Here’s Why You Might Want to File Your Taxes Early

March 25, 2021

With the IRS extending the tax filing deadline to May 17, 2021, fraudsters have more time for tax scams. Whether they are obtaining tax documents, filing fraudulent returns in victims’ names, or extorting payments with false threats of IRS action due to outstanding tax bills, scammers are always looking for new ways to take advantage of tax season. Here are a few tips on avoiding these types of scams this year.
File early 
When you file taxes before the deadline, scammers trying to file a fraudulent return using your name and personal information will be unable to do so. So the earlier you file, the better chance you have to reduce your risk of being a victim of this common tax scam.
Watch for unexpected contact 
Fraudsters send emails and make phone calls claiming to be from the IRS to encourage people to reveal personal or financial information. Emails may include links and attachments, which, if clicked on, can unleash ransom ware onto your computer.
Even when you have filed your return, criminals may call and request payment by normal means or by prepaid gift cards. Any interactions like this should be ignored.
Keep in mind, the IRS does not contact taxpayers through email, text message, or phone — only by mail. However, it is always important to take precautions for all mail you receive to ensure the sender is legitimate.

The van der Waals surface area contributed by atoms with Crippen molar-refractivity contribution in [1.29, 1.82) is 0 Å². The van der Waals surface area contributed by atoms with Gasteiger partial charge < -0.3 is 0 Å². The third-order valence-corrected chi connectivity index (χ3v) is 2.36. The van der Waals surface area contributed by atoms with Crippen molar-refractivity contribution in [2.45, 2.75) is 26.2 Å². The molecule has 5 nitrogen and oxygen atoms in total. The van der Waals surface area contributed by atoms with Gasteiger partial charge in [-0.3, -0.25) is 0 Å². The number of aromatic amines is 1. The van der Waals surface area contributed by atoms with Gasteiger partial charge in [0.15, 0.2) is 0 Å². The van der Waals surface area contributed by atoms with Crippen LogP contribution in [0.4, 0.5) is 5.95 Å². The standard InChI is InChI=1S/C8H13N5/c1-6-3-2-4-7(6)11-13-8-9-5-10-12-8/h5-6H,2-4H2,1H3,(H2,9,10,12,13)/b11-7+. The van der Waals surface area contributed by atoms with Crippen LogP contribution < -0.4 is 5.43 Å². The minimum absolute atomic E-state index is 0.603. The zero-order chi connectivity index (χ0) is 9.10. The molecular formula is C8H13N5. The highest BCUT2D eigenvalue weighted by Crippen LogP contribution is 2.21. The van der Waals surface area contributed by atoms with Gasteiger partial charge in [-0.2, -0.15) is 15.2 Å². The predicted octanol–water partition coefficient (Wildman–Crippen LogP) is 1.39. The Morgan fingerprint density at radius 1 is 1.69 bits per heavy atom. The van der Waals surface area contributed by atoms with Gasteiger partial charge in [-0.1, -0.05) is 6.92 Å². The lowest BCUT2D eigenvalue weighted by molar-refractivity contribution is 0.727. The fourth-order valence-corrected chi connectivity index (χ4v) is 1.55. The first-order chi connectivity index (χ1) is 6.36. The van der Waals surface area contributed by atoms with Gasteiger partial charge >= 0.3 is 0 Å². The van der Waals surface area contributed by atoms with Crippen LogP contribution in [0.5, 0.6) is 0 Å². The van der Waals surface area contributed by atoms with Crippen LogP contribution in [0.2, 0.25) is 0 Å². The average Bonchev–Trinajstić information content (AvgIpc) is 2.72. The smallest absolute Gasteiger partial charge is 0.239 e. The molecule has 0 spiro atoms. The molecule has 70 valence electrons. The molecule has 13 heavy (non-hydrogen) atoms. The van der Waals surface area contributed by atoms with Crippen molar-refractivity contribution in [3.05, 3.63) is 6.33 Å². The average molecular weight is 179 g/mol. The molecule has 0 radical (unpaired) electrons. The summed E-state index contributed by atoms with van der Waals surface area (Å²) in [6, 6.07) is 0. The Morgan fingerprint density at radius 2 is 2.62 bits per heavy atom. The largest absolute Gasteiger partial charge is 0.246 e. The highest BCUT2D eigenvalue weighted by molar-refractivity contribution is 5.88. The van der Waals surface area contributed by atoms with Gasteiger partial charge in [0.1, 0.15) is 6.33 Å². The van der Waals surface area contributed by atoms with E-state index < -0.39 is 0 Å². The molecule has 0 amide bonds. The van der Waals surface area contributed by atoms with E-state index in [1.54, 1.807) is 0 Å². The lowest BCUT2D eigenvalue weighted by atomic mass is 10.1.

Shred personal documents
Your personal information is stored in many places, including printed documents. It is good practice to shred any documents you do not need anymore, and to keep all other documents with personal information in a safe place, such as a secure file cabinet or safe. Another good option is to keep an electronic copy of your important documents protected with a strong password. Then, you don’t have to worry about misplacing or damaging physical copies.
Secure refunds
You can make sure your refunds are secure by setting up direct deposit for any return you are expecting. This is easily done by providing the IRS with your financial institution’s routing number and your account number. Most financial institutions have this service available.
Scammers are clever and thousands of people fall prey to their ploys every year, losing millions of dollars in the process. If you think you may have been a victim of fraud, report the suspicious incident or correspondence to the IRS.

Tags: Taxes, Security